Every week or so, we've been requesting emails from Mayor Sam Adams' office on the city's plans for, and response to, Occupy Portland. It's been imperfect—most of the high-level discussions, especially after our request, aren't happening over email—but also important.

The emails, at the least, offer an interesting window onto the mood of city hall. And they've also shown who's been pressuring the mayor, and who hasn't been, to shut down the camps, now in their fourth week at Chapman and Lownsdale Squares. That pressure could be increasing. Police Chief Mike Reese told the O today that his bureau has spent $182,000 on overtime since the day of the first Occupy march, October 6. That's going to add up fast at a time when bureaus are being asked to cut back.

This week's emails are just as juicy. City officials share their observations and critiques on Occupy—it's stinky and struggling with internal divisions—after spending time stalking around the camps. Occupiers, it turns out, had special plans for the mayor on Friday, if only he'd be avalable. And the Portland Business Alliance is all up on Adams' case, after he sidestepped their letter demanding he crack down on campers.

We'll start there. Here's the PBA's Sandra McDonough demanding to know who's gonna be running the show with Adams in Asia for a long business trip. (Hint: It's Amanda Fritz; Adams gets back the end of the week.) McDonough also says businesses are too afraid to speak up, lest the nonviolent, peaceful "protesters" target them. (What? With hugs, artwork, and rational economics lessons?)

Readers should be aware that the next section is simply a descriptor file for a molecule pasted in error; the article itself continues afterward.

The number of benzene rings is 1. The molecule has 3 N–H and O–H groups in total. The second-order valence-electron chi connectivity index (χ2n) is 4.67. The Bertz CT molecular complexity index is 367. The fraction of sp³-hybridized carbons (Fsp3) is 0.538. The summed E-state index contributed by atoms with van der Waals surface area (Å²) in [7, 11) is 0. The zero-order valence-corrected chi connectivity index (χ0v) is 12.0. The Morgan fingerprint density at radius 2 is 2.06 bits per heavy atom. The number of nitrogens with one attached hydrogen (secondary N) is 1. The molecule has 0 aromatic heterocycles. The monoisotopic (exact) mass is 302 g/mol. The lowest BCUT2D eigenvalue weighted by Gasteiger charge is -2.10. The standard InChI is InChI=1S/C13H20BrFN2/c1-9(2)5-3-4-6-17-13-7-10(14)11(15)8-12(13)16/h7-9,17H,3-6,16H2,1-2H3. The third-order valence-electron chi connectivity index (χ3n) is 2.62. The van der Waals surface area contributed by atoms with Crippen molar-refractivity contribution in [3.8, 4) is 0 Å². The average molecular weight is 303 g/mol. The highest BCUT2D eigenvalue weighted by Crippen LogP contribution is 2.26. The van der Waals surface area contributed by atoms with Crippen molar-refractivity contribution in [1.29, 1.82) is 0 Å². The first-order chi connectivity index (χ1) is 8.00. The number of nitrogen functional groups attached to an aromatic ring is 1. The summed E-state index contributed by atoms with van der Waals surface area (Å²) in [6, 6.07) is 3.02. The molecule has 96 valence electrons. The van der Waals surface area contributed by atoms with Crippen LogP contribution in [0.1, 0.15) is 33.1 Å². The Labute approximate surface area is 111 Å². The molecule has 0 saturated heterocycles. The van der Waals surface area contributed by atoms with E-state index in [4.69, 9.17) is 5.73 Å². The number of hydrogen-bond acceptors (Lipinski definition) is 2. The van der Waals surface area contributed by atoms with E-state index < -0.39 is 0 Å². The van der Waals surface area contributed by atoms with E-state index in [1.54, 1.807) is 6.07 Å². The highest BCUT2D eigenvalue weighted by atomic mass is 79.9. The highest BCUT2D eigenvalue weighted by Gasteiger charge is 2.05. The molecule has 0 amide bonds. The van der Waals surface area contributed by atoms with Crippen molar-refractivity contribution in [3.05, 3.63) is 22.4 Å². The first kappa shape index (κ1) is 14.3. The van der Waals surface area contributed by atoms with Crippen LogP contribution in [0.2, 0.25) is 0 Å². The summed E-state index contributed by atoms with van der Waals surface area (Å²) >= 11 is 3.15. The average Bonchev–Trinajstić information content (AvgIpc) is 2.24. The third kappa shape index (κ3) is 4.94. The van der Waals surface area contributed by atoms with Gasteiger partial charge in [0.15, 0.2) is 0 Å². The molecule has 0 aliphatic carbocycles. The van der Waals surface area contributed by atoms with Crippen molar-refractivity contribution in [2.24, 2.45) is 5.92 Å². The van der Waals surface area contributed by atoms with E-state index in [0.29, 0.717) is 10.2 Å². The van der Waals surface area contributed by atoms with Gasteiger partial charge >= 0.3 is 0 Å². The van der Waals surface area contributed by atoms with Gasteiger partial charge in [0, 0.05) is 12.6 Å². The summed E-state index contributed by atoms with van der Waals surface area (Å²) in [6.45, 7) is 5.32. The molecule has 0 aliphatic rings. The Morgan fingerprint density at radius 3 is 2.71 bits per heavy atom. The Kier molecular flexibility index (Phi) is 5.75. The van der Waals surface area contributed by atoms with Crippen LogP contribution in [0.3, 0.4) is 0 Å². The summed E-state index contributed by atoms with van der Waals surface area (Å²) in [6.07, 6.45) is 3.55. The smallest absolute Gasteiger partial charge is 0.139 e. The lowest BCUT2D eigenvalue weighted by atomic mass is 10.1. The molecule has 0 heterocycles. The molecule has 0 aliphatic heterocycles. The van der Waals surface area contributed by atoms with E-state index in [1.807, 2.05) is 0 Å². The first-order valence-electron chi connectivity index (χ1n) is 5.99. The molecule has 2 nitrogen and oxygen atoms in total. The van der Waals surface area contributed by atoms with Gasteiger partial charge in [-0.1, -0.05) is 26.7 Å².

Commissioner Nick Fish's office has been pointedly interested in what's happening at the camps—no surprise since he oversees the parks bureau and has raised concerns about the costs of, and damages from, the occupation. Top policy aide Jim Blackwood wandered from city hall over to a general assembly meeting and made other notes and observations about life at the camp.

Among other things, he's worried about rats—one of the pretexts used to roust Oakland's occupiers this week—and whether the rumors that social services agencies are actively encouraging people to head to Occupy Portland are true.


He also makes a pretty good point about the realities of managing a camp, or any other settlement/community.


There's a similar report from a park ranger who also took notes as he toured Occupy Portland. It's a militarily efficient dispatch, focused heavily on the camp's problems with working toilets and, maybe, hell, you never know, scabies?



And the batch includes a diagnosis and an accompanying prescription from an arborist who spent time examining the health of the trees in Chapman and Lownsdale squares.


Lastly, if only the mayor hadn't been out of town and therefore not available for this Friday's Occupy hoedown with Pink Martini, Storm Large, and Earl Blumenauer, he might have earned a little something from some occupiers, in honor of his decision (so far) to let the camps settle in for a longer haul than most cities have allowed.